Saturday, November 12, 2016

Review of "Seveneves" by Neal Stephenson

As the story opens the moon explodes into a number of big chunks for reasons that are unclear, though most likely it was hit by some space object. The shock and awe among Earth's human population is soon exacerbated when scientists announce that the moon chunks will inevitably collide with each other, break up into smaller and smaller pieces, and - in two years time - begin to rain down on the Earth. This 'hard rain' will last five thousand years and destroy the entire surface of the planet.

In an effort to preserve the human race, world leaders and scientists plan to construct a space habitat for a couple of thousand people - with the International Space Station (ISS) as the hub. The book is almost 900 pages long and approximately the first three-quarters describes, in great detail, the construction of this habitat. This part of the book is very technical and (for me) hard to picture.

My overall impression is that people would live in roundish space pods, each about the size of a trailer home, that can attach to and detach from the ISS and each other. This would allow the pods to move about to avoid being hit by space debris. It would also enable them to connect to each other and rotate, to generate a gravitational field.

The space habitat would need to generate food, oxygen, and energy. It would also need to house a huge amount of tools, medicine, scientific equipment, technology, and so on. The habitat would also include a chromosome bank to preserve the genomes of plants, animals, and humans left behind on Earth. The long range plan is, when the Earth becomes habitable in five thousand years, it will be repopulated by the descendants of the space people as well as other living things generated from the genome bank.

Naturally there's some drama attached to the selection of the tiny percentage of people who will be sent aloft, since everyone else would die. The author doesn't really address what would happen among those destined to be left behind. He seems, in fact, to suggest they would (for the most part) benignly accept their fate. This seems completely unrealistic. Then again, covering this issue would probably be another book.

Meanwhile there's plenty going on in the space habitat. As always when there are more than five people involved in an undertaking, politics rears it ugly head. Thus things don't proceed according to plan and lots of unexpected things happen. I don't want to give away spoilers so I'll just say that - after many many pages - the hard rain starts and life in space commences.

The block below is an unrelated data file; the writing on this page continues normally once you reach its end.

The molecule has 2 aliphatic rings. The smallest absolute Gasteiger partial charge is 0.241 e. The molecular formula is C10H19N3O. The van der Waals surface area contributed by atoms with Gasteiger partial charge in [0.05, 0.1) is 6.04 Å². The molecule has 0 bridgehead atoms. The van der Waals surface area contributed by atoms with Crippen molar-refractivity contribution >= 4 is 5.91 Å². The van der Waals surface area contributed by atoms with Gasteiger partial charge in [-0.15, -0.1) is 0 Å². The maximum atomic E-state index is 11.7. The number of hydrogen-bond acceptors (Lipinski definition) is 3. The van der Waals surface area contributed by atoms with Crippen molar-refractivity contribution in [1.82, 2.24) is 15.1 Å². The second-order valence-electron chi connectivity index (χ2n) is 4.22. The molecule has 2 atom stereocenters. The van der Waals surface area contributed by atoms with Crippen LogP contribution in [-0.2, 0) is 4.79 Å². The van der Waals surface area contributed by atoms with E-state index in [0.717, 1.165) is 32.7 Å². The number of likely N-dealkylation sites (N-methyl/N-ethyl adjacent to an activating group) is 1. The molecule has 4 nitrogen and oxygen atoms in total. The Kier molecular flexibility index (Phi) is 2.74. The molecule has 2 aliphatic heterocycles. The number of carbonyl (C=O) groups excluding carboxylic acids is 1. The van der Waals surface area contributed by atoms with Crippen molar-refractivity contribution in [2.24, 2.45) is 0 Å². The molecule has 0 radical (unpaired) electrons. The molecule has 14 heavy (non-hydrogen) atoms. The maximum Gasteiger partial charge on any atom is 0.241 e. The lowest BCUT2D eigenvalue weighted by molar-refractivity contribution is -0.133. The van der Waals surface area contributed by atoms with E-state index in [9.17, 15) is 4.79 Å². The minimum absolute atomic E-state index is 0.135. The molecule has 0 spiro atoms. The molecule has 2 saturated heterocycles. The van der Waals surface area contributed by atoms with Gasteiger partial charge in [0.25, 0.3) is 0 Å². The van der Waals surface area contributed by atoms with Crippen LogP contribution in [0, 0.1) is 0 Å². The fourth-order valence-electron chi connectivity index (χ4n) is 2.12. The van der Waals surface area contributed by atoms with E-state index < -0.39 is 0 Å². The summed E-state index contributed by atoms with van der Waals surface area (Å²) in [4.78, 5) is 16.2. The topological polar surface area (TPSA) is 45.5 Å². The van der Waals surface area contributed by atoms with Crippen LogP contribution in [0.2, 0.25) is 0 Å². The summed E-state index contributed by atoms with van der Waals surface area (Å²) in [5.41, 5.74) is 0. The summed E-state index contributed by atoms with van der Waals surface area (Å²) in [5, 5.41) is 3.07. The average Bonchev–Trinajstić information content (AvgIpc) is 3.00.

Jump ahead five thousand years and the descendants of the original humans in the space habitat - now numbering several billion people divided into seven races - start to terraform and return to Earth. Inevitably, given human nature, the races are divided into the equivalent of two "countries" called Red and Blue. These are somewhat reminiscent of the old Soviet Union and the United States. There's tension between Red and Blue, and wars and peace treaties result - much as occurred on Earth before time zero (when the moon exploded).

In the last part of the book a group of seven people, including an individual from each race, are sent down to Earth on a scouting expedition. Their mission is to investigate some odd sightings and to see what's what down there. This leads to the climax of the book and perhaps presents some hope for the future of humankind.

I'm not quite sure how I feel about this book. The premise is fascinating, and the author - who clearly did a phenomenal amount of research - seems to cover every aspect of what's required to make a successful space habitat. The details of constructing the habitat, however, are overly long, detailed, and tedious. For me, the human interactions in the habitat are more interesting. I also feel that the story becomes more compelling toward the end, when the new human races are preparing to go back to Earth. There are a few surprises in the story, which some readers might anticipate.

I think a mini-series based on this book might be quite successful. It would provide visual images of technical details that are hard to follow when described in scientific jargon. It would also provide a picture of the new races - which seem to be signifcantly different from modern humans. Just a thought.

I'm not sure the average reader would enjoy this book but I'd certainly recommend it to fans of 'hard' science fiction. In any case, this book could definitely generate lots of intelligent, engaging conversations at book clubs, dinner tables, and parties.

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